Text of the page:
Deepak Dobriyal as Pappijee, Swara Bhaskar as Payal Rathore, Mohammed Zeeshan Ayyub as Advocate Arun Kumar Singh and Jimmy Shergil as Raja Awasthi standout by their stellar performances. Deepak Dobriyal wins heart as Manu's sidekick and his performance successfully tickles the funny bone. Zeeshan Ayyub as a problematic tenant, lover-boy, and the advocate of Tanu who has his own sinister plans under his sleeve is outstanding. And in the midst of all these towering performances R Madhavan as Manu tries desperately hard to impress the viewers - but in vain. He seems not to be in his zing in 'Tanu Weds Manu Returns' and as Tanu comments in one of the scene that he has become like a ginger growing from anywhere he wants (Adrak bangaya hi yeh, kahinse bhi bhad raha hi).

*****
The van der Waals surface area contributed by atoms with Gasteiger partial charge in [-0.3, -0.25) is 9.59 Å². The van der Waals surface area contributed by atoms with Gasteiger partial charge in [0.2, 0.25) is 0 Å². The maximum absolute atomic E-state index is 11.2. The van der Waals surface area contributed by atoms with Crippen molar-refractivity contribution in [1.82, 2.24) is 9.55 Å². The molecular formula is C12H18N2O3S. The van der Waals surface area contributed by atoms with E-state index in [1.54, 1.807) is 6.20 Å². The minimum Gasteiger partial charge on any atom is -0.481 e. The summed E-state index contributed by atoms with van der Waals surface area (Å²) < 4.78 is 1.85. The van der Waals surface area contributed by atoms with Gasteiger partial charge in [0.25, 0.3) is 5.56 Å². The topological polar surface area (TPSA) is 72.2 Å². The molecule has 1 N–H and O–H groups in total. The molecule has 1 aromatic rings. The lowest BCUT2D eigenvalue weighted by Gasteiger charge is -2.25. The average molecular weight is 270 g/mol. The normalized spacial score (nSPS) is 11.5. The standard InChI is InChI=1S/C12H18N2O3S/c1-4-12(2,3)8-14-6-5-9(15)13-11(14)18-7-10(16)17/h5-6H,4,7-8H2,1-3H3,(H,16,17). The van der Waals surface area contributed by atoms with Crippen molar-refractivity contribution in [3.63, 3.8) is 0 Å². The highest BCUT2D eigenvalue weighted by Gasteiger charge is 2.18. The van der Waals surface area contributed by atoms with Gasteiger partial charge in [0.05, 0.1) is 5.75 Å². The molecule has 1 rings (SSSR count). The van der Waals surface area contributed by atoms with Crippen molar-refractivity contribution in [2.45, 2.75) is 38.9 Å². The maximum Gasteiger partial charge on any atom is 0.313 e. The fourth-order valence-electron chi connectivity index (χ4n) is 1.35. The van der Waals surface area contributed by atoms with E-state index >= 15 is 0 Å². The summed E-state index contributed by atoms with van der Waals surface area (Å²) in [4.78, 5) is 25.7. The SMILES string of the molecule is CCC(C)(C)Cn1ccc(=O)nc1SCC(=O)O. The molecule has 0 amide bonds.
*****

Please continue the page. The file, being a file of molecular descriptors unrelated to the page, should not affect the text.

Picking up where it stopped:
There are many instances where one shall laugh out loud: Pappijee enjoying his sightseeing in London forgetting that he is there to release Manu from the mental asylum; Payal's guilt of having a child from artificial insemination and hiding it from her husband Jassi (Eijaz Khan); the nagging mother of Manu and his father who claims that married life is to bear till you can afford and when you lose your cool - he breaks the tube light; Pappijee being escorted to the dias in Delhi University to deliver a lecture on Heart strokes; Tanu's appearance in a bath towel to see the would-be groom of her cousin amidst relatives and guests; Raja Awasthi's grievance that Manu wants both the original and the duplicate as well; Kusum singing an English song and seeking appreciation from Manu for her American accent.